Can alcohol and drug treatment services be culturally competent?
The Alcohol and Other Drug (AOD) services sector needs to be able to respond more effectively to the complex needs of people from refugee and migrant backgrounds – asserted Michal Morris in her presentation ‘Can Alcohol and Drug Treatment Services be Culturally Competent?’ at the Victorian Alcohol and Drug Association conference.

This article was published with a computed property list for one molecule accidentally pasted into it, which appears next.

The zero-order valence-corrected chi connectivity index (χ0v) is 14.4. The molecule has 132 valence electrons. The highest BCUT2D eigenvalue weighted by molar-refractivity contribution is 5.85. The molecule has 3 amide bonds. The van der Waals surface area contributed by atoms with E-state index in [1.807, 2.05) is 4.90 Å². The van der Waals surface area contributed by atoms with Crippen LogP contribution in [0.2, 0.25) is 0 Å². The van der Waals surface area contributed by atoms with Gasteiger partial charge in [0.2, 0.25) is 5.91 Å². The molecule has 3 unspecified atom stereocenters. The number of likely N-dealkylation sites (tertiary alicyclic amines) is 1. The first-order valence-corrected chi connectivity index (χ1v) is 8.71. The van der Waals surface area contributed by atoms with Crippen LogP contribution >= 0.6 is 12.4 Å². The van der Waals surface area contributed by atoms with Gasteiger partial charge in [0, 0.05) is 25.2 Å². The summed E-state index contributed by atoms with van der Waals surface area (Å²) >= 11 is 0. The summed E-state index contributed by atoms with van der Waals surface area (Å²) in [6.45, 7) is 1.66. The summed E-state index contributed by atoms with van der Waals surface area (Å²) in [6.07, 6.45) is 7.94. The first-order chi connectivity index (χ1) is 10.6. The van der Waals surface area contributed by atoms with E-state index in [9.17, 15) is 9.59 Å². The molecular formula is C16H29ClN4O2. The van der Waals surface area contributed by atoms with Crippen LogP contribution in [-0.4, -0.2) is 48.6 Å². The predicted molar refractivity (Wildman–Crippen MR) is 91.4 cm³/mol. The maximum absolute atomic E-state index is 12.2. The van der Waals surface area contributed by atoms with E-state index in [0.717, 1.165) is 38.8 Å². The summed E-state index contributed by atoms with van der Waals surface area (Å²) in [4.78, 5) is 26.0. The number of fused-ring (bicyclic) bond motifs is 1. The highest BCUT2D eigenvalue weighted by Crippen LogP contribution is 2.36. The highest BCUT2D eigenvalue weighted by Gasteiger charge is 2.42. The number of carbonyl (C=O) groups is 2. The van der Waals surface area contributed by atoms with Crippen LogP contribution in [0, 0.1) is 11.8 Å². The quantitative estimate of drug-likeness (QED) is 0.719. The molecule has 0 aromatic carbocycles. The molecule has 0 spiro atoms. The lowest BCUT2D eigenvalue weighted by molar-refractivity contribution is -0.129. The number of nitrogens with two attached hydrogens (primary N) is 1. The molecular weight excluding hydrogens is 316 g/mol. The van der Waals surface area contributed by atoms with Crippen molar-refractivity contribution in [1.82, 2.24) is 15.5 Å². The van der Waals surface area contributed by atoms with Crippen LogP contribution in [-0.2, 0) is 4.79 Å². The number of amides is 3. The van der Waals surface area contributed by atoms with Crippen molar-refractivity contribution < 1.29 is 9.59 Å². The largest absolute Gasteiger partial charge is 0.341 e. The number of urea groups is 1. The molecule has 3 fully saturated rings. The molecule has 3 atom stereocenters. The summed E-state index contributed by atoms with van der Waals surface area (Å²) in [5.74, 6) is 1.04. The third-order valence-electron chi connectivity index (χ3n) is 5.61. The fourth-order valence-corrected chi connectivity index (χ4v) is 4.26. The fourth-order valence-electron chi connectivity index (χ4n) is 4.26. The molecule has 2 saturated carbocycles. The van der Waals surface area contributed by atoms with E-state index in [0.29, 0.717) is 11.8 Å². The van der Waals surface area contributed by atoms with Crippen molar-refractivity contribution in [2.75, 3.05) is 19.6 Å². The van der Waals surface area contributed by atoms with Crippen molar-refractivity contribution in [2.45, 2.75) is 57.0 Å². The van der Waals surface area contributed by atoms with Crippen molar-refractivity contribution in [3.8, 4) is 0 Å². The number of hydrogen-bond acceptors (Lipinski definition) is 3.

Michal highlighted that AOD services are being underutilised due to the multiple barriers experienced by refugee and migrant populations. This is because the systems in place do not take into account cultural backgrounds and migration experiences. [pullquote]Cultural competence has been absent from government policy for the AOD treatment sector for the past ten years and so little has been done in this field to build the sectors’ skills to work more effectively with clients from migrant and refugee backgrounds.[/pullquote] In her presentation, Michal examined the ways in which other Victorian services – hospitals and aged care – respond to diversity. By looking towards these services as examples, the AOD service sector can find practical solutions to enable them to become more culturally competent. Michal recognised that there also needs to be goodwill within the AOD sector to change and develop practices to respond to their culturally and linguistically diverse clients. Further research within this sector is needed to gain a better understanding of what a cultural competent service should ‘look like’. These findings can then be incorporated into developing a new service model. Presenter: Michal Morris – General Manager at the Centre of Culture, Ethnicity & Health and North Richmond Community Health. Michal has also been responsible for the AOD program at NRCH. Conference: Victorian Alcohol and Drug Association conference 2015 Conference theme: Evolution: Innovation and reflection in Victoria’s alcohol and other drug sector
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